2. Purpose-Driven Architecture

When you architect IaaS or Desktop as a Service (DaaS), what goals do you have in mind? I don’t mean the design considerations, such as availability and performance best practices. I mean the business result that your architecture has to deliver, viewed from the people who paid for the architecture.

Logically, the answer depends on what is being sold. You can either sell application or infrastructure, broadly speaking.

For applications, the following tables shows the variety of services.

Common ‘As a Service’ offerings

In the case of DaaS, the goal is to ensure End Users are getting a quality desktop experience while keeping the price per user low. We will discuss more on this here.

Let’s dive into the IaaS business. There are three variants of IaaS. Each sells a different item, hence the goal can’t be identical.

Service What You Sell Examples
IaaS 2 variants:
VM: Most common service in VMware enterprise customers. Most of them are provided “free of charge” with vague chargeback.
Resource: Block of compute or storage resource such as 100 GHz CPU and 100 GB RAM.
AWS EC2 is the most popular outside the enterprise.
HWaaS Hardware as a Service.
This is not IaaS as customer buys a whole physical ESXi host and have their own vCenter Server.
VMC.

Table comparing VM, Resource Pool, and Cluster

The most popular variant of IaaS is VM as a Service. In this variant, the business goal is to ensure the application and VMs (VM) are running well yet cost effective.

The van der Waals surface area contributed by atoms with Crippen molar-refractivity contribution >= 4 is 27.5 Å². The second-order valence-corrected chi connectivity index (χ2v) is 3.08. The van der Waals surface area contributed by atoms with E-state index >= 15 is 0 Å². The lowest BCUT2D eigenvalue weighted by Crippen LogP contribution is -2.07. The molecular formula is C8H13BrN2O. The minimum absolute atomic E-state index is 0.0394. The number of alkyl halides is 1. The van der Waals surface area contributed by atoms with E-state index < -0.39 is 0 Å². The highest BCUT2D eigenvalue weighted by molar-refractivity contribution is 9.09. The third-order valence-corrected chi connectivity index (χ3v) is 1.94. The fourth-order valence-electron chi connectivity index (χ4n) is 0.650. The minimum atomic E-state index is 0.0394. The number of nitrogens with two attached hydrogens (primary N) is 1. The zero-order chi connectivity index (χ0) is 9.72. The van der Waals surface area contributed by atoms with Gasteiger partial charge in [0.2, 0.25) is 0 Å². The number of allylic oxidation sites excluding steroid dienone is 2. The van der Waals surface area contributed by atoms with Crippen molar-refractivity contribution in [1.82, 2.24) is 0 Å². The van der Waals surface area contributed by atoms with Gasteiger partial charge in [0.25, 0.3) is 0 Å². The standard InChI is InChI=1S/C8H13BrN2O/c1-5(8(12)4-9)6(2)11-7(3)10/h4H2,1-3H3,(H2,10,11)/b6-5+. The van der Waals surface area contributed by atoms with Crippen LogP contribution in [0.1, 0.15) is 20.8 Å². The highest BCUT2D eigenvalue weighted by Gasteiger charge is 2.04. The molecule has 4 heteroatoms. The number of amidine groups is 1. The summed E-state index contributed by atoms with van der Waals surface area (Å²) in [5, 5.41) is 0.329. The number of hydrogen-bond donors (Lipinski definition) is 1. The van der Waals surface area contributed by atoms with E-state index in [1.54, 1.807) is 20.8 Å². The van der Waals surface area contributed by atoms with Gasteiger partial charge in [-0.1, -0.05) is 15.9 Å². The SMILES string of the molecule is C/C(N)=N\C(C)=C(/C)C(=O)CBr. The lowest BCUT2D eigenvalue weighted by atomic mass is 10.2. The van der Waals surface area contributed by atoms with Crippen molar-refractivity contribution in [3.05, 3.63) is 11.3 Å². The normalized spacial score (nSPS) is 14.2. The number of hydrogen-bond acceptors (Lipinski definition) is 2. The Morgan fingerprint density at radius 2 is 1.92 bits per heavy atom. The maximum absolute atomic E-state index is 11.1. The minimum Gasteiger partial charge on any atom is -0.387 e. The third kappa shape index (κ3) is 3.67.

Multiple aspects of VM as a Service

The cost part is easy to quantify. You know what you spend on hardware, software, services and salary. The “well” in running well is the hard part as there is a big unknown.

Let’s use IaaS as the example. Say you are architecting for 10,000 VMs in 2 data centers. You envisage 2000 VMs in the first month, 5000 VMs in the first half year, and eventually to 10,000 within the first year. Do you know the basic information about each of these 10,000 VMs, so that you can architect an infrastructure to serve them well?

  • How big are they? What are their vCPU, RAM, Disk configuration?
  • How intense are they? CPU utilization, RAM utilization, disk IOPS, network throughput?
  • What are their workload patterns? Daily, weekly, monthly, no pattern, etc.

The answer is obviously no. Even application teams do not know as some of the applications may not be developed yet. Their vendors may not know either as the usage is not yet known.

Promising that the SDDC will serve all 10,000 VMs well is akin to promising the highway you architect will serve all the cars, buses and motorcycles well, when we can’t predict how many there are and how often they will use it. We will cover this more in the Performance section.

So how can we promise that your IaaS will serve your customers well?

We can by using the price/performance. The principle you share with your customers is the common sense used in all service industries:

You want it cheap; it won’t be fast. You want it fast; it won’t be cheap.

This is where the Class of Service and the associated Service Level Agreements come in. The highest class of service provides the best uptime and performance but comes at a price. All these attributes are well defined in the SLA, leaving no room for ambiguity. The contract is not subject to interpretation. You define all the key metrics up front, assuring your customers that you are confident of delivering as promised.

You then architect your IaaS to deliver the above classes of service. The class of service becomes your business offering. With that, you are ready to begin with the end in mind.


This page was last updated on June 29, 2021 by Stellios Williams with commit message: "Fixed non-ascii double quotes"

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